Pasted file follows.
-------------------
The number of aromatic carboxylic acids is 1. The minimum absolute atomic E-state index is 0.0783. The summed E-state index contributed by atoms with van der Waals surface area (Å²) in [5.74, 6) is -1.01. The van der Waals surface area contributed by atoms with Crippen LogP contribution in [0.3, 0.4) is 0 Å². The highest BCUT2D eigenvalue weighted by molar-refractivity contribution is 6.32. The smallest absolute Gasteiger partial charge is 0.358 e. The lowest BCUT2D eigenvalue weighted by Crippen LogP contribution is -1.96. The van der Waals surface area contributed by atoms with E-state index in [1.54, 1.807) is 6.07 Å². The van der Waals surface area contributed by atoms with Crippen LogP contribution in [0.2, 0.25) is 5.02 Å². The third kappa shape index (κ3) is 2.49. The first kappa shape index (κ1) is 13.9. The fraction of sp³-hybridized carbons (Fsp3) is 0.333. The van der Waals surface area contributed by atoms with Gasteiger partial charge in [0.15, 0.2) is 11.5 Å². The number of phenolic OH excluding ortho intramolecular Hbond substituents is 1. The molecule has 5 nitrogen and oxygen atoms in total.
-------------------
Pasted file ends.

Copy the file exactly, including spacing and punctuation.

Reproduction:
The number of aromatic carboxylic acids is 1. The minimum absolute atomic E-state index is 0.0783. The summed E-state index contributed by atoms with van der Waals surface area (Å²) in [5.74, 6) is -1.01. The van der Waals surface area contributed by atoms with Crippen LogP contribution in [0.3, 0.4) is 0 Å². The highest BCUT2D eigenvalue weighted by molar-refractivity contribution is 6.32. The smallest absolute Gasteiger partial charge is 0.358 e. The lowest BCUT2D eigenvalue weighted by Crippen LogP contribution is -1.96. The van der Waals surface area contributed by atoms with E-state index in [1.54, 1.807) is 6.07 Å². The van der Waals surface area contributed by atoms with Crippen LogP contribution in [0.2, 0.25) is 5.02 Å². The third kappa shape index (κ3) is 2.49. The first kappa shape index (κ1) is 13.9. The fraction of sp³-hybridized carbons (Fsp3) is 0.333. The van der Waals surface area contributed by atoms with Gasteiger partial charge in [0.15, 0.2) is 11.5 Å². The number of phenolic OH excluding ortho intramolecular Hbond substituents is 1. The molecule has 5 nitrogen and oxygen atoms in total.